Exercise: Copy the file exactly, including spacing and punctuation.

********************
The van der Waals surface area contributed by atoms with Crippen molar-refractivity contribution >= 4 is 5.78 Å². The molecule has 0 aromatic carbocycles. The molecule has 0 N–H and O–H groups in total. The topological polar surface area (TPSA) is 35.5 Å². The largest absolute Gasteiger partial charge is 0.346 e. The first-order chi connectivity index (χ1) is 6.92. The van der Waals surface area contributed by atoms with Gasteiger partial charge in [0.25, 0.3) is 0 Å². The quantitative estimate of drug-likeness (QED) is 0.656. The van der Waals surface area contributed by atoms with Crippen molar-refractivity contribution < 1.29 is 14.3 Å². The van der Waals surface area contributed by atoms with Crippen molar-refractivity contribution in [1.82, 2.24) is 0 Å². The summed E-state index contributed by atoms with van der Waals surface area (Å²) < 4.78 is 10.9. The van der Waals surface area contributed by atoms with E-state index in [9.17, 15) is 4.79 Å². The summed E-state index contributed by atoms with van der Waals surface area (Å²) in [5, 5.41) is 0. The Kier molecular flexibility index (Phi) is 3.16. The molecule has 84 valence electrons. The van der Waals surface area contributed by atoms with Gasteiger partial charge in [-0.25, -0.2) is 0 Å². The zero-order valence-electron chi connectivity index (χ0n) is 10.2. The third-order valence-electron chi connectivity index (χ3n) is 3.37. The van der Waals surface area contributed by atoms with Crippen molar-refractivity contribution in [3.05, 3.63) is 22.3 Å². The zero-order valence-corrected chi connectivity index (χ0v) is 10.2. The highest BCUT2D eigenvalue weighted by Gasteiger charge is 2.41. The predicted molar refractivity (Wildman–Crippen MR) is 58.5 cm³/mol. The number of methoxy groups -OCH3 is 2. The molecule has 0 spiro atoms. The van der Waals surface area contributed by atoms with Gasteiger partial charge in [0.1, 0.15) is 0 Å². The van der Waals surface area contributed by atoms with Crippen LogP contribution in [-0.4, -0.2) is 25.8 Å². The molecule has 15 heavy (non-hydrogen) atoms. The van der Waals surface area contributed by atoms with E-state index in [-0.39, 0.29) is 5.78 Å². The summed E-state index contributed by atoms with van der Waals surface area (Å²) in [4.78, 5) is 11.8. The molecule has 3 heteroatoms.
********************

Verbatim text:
The van der Waals surface area contributed by atoms with Crippen molar-refractivity contribution >= 4 is 5.78 Å². The molecule has 0 aromatic carbocycles. The molecule has 0 N–H and O–H groups in total. The topological polar surface area (TPSA) is 35.5 Å². The largest absolute Gasteiger partial charge is 0.346 e. The first-order chi connectivity index (χ1) is 6.92. The van der Waals surface area contributed by atoms with Gasteiger partial charge in [0.25, 0.3) is 0 Å². The quantitative estimate of drug-likeness (QED) is 0.656. The van der Waals surface area contributed by atoms with Crippen molar-refractivity contribution < 1.29 is 14.3 Å². The van der Waals surface area contributed by atoms with Crippen molar-refractivity contribution in [1.82, 2.24) is 0 Å². The summed E-state index contributed by atoms with van der Waals surface area (Å²) < 4.78 is 10.9. The van der Waals surface area contributed by atoms with E-state index in [9.17, 15) is 4.79 Å². The summed E-state index contributed by atoms with van der Waals surface area (Å²) in [5, 5.41) is 0. The Kier molecular flexibility index (Phi) is 3.16. The molecule has 84 valence electrons. The van der Waals surface area contributed by atoms with Gasteiger partial charge in [-0.25, -0.2) is 0 Å². The zero-order valence-electron chi connectivity index (χ0n) is 10.2. The third-order valence-electron chi connectivity index (χ3n) is 3.37. The van der Waals surface area contributed by atoms with Crippen molar-refractivity contribution in [3.05, 3.63) is 22.3 Å². The zero-order valence-corrected chi connectivity index (χ0v) is 10.2. The highest BCUT2D eigenvalue weighted by Gasteiger charge is 2.41. The predicted molar refractivity (Wildman–Crippen MR) is 58.5 cm³/mol. The number of methoxy groups -OCH3 is 2. The molecule has 0 spiro atoms. The van der Waals surface area contributed by atoms with Gasteiger partial charge in [0.1, 0.15) is 0 Å². The van der Waals surface area contributed by atoms with Crippen LogP contribution in [-0.4, -0.2) is 25.8 Å². The molecule has 15 heavy (non-hydrogen) atoms. The van der Waals surface area contributed by atoms with E-state index in [-0.39, 0.29) is 5.78 Å². The summed E-state index contributed by atoms with van der Waals surface area (Å²) in [4.78, 5) is 11.8. The molecule has 3 heteroatoms.